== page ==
While always well intentioned, there are some security plans and programs that simply do not make good business sense, and may therefore be subject to budget cuts. The hiring of guards and implementation of security systems is sometimes decided on the basis of an available budget, and not necessarily congruent with an organization's actual security needs. How do you convince the organization's decision makers, and the dreaded "bean-counters" that security is a priority, and deserving of a fair allocation of resources?

Identify the #1 priority

It is imperative that you identify your #1 security priority, and be able support your conclusion as to why this need for security exists. Identify the weaknesses in the existing plan, and potential threats in order to ensure that the decision-makers understand why the security plan must be reinforced. What are your next two most important security priorities? This will give others a chance to see what other matters of importance are around, and will help them assess and focus on the #1 priority for security. Your goal is to get the management to allocate resources to where you see it needed most. After all, security is not often at the top of the list of business priorities, so your organization's management needs to be made aware of how much they have to lose if they do overlook security needs.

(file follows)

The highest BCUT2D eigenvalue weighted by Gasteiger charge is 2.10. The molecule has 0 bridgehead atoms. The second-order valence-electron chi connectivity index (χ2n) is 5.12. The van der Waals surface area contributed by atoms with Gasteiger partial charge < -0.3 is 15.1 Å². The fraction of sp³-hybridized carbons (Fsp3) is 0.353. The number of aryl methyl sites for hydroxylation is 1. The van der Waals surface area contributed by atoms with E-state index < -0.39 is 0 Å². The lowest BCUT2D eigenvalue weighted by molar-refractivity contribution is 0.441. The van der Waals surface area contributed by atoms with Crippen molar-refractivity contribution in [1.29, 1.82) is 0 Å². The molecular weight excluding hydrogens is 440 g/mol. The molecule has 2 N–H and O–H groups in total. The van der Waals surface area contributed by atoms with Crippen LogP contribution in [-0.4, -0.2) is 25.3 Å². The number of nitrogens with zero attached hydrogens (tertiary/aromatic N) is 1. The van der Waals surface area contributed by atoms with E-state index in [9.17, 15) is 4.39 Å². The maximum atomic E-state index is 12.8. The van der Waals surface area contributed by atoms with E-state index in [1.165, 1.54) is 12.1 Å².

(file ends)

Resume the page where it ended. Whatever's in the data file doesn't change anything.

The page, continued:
Risk Assessment

The risk assessment identifies potential hazards and solutions needed. The risk assessment should be performed regularly; at least once a year.

  • Cost justification—Added security will always be seen by management as an additional expense, and does not bring in any income, so justifying any expense is often difficult. A smart security risk assessment process will educate key managers on the most critical risks found within the organization, and will directly provide justification for security investments.
  • Productivity—With security risks covered, productivity can resume uninterrupted. By taking steps to conduct a review, reassess structure, and implement a new strategy for security, productivity can increase.
  • Breaking barriers—To be efficient, security must be addressed by organizational management. The management is responsible for making decisions that relate to the appropriate level of security for the organization. The security team is responsible for making decisions that relate to the implementation of the specific security needs.
  • Self-analysis—The security risk assessment must always be easy to assess, without the need for any extensive security expertise to understand the review.
  • Communication—By acquiring information from multiple parts of an organization, the security risk assessment will increase communication and ensure sound decision making.